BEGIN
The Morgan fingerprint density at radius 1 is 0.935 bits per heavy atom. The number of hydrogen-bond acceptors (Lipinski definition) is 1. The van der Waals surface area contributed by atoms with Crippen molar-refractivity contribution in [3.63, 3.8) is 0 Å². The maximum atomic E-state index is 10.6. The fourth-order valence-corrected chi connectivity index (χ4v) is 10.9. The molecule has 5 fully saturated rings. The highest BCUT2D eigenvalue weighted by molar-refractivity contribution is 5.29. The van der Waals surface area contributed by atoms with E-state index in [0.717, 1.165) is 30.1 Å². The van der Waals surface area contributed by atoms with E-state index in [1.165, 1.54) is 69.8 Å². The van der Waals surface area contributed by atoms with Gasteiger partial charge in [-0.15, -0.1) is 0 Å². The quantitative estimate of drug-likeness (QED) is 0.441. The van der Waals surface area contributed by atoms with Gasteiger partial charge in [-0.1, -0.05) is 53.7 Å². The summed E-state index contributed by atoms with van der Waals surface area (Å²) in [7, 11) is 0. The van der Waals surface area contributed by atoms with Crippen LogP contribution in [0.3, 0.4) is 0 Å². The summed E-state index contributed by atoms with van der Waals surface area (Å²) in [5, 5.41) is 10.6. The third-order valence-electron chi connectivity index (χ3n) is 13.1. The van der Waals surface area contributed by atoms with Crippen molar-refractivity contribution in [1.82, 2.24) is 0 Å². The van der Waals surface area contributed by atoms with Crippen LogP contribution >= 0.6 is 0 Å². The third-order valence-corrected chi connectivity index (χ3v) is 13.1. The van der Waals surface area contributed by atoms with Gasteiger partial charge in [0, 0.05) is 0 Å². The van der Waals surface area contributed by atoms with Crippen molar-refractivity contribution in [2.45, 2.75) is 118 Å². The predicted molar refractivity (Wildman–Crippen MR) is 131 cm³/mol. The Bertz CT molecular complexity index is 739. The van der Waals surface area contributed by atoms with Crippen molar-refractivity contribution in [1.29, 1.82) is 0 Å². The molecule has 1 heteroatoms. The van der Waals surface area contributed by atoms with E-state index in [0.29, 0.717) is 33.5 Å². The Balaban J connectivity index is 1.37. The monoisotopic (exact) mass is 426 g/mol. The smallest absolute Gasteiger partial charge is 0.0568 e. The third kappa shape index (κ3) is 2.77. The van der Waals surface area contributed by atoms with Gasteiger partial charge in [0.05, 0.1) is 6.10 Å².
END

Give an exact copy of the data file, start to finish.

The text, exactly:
The Morgan fingerprint density at radius 1 is 0.935 bits per heavy atom. The number of hydrogen-bond acceptors (Lipinski definition) is 1. The van der Waals surface area contributed by atoms with Crippen molar-refractivity contribution in [3.63, 3.8) is 0 Å². The maximum atomic E-state index is 10.6. The fourth-order valence-corrected chi connectivity index (χ4v) is 10.9. The molecule has 5 fully saturated rings. The highest BCUT2D eigenvalue weighted by molar-refractivity contribution is 5.29. The van der Waals surface area contributed by atoms with E-state index in [0.717, 1.165) is 30.1 Å². The van der Waals surface area contributed by atoms with E-state index in [1.165, 1.54) is 69.8 Å². The van der Waals surface area contributed by atoms with Gasteiger partial charge in [-0.15, -0.1) is 0 Å². The quantitative estimate of drug-likeness (QED) is 0.441. The van der Waals surface area contributed by atoms with Gasteiger partial charge in [-0.1, -0.05) is 53.7 Å². The summed E-state index contributed by atoms with van der Waals surface area (Å²) in [7, 11) is 0. The van der Waals surface area contributed by atoms with Crippen LogP contribution in [0.3, 0.4) is 0 Å². The summed E-state index contributed by atoms with van der Waals surface area (Å²) in [5, 5.41) is 10.6. The third-order valence-electron chi connectivity index (χ3n) is 13.1. The van der Waals surface area contributed by atoms with Crippen molar-refractivity contribution in [1.82, 2.24) is 0 Å². The van der Waals surface area contributed by atoms with Crippen LogP contribution >= 0.6 is 0 Å². The third-order valence-corrected chi connectivity index (χ3v) is 13.1. The van der Waals surface area contributed by atoms with Gasteiger partial charge in [0, 0.05) is 0 Å². The van der Waals surface area contributed by atoms with Crippen molar-refractivity contribution in [2.45, 2.75) is 118 Å². The predicted molar refractivity (Wildman–Crippen MR) is 131 cm³/mol. The Bertz CT molecular complexity index is 739. The van der Waals surface area contributed by atoms with Crippen molar-refractivity contribution in [1.29, 1.82) is 0 Å². The molecule has 1 heteroatoms. The van der Waals surface area contributed by atoms with E-state index in [0.29, 0.717) is 33.5 Å². The Balaban J connectivity index is 1.37. The monoisotopic (exact) mass is 426 g/mol. The smallest absolute Gasteiger partial charge is 0.0568 e. The third kappa shape index (κ3) is 2.77. The van der Waals surface area contributed by atoms with Gasteiger partial charge in [0.05, 0.1) is 6.10 Å².